Japan's state of emergency is seen having limited impact on the economy  <font color="#6f6f6f">CNBC</font>

People walk at Shibuya Station in Tokyo, Japan, Jan. 9, 2021.

Du Xiaoyi | Xinhua via Getty

SINGAPORE — Japan’s latest declaration of a state of emergency in parts of the country is unlikely to take a major toll on the economy, economists told CNBC.

“The economic impact of the announced measures will be smaller compared to the last episode,” Shigeto Nagai, head of Japan economics at research firm Oxford Economics, told CNBC in an email.

He was referring to Japan’s nationwide state of emergency declared in April 2020, in the earlier days of the coronavirus pandemic. The state of emergency at the time ended in late May.

This latest state of emergency in Tokyo, Saitama, Chiba and Kanagawa till Feb. 7 was announced by Japanese Prime Minister Yoshihide Suga last week, in a bid to combat the latest surge in coronavirus infections.

The state of emergency is set to be expanded to more areas, with local media reports that Suga will add seven more prefectures, including Osaka.

Japan has recorded more than 298,000 confirmed Covid-19 infections while at least 4,192 lives have been taken by the disease, according to data from public broadcaster NHK.

Limited impact on Japan

Oxford Economics’ Nagai cited several factors to explain the limited economic impact, including business restrictions that are mainly targeted only at restaurants and bars in the areas under the state of emergency.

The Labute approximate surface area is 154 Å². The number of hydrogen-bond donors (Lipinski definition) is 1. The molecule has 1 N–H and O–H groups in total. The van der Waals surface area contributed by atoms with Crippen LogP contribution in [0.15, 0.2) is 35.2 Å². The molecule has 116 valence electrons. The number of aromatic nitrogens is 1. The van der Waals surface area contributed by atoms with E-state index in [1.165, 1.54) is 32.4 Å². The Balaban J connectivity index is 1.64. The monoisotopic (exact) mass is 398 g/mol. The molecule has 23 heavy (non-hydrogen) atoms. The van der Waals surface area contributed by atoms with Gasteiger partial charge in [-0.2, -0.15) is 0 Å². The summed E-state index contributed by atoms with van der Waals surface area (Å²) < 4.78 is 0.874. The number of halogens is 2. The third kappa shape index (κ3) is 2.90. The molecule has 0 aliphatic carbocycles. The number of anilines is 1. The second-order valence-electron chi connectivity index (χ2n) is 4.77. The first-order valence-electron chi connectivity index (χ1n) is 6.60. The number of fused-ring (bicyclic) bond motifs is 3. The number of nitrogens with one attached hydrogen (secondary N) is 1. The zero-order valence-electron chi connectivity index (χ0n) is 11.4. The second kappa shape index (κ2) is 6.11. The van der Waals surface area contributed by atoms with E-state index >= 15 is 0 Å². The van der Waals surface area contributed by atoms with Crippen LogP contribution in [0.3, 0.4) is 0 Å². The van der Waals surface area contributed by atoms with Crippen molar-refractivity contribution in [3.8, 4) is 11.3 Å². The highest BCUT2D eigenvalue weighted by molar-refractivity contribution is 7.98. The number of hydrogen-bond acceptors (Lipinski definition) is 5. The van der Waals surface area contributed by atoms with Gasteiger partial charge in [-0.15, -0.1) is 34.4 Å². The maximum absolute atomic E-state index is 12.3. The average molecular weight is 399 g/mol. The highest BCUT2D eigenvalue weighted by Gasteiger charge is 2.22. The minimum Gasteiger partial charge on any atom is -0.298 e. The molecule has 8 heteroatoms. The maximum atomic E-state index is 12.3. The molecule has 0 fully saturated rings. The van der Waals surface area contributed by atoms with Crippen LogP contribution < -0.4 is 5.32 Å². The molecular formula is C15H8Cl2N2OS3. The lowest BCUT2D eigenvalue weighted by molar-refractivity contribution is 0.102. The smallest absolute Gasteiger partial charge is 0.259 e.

Operating hours of dining and drinking establishments in those areas will be shortened, according to the announcement by Suga last week. People are also discouraged from outings after 8 p.m. for non-essential, non-urgent reasons.

The number of people traveling to their workplaces will also be reduced by 70% — through telecommuting. Schools and kindergartens, however, will not be closed this time.

Capital Economics Senior Japan Economist Marcel Thieliant told CNBC: “The restrictions are very mild and mostly affect dining out and entertainment, which together account for around 3% of GDP.”

“Given that the state of emergency will only last for one month, the expansion to the Kansai region won’t result in a drag of more than 0.1% of GDP,” Thieliant said, referring to the latest emergency measures that will reportedly be expanded to more areas.

“We still think that the state of emergency will be extended nationwide and made more draconian, with shops and restaurants asked to close altogether,” he said, adding that Capital Economics expects a 1.5% quarter-on-quarter drop in consumption in the first quarter if that happens.

Suga’s political future

The handling of the Covid-19 situation in Japan could affect the reelection chances of Suga, who took over as prime minister last year following the unexpected resignation of his predecessor Shinzo Abe over health concerns.

Oxford Economics’ Nagai warned that Suga — whose approval rating has “already declined sharply in recent weeks” — will be dealt a “serious blow” if the state of emergency is unsuccessful and needs to be extend beyond one month.

“In addition to a series of political scandals, (Suga’s) lack of leadership in dealing with Covid-19 has been heavily criticized,” Nagai said. “The only chance to hold a lower-house election is sometime in autumn after the Olympic games and the (Liberal Democratic Party) may start looking for another leader to win the election.”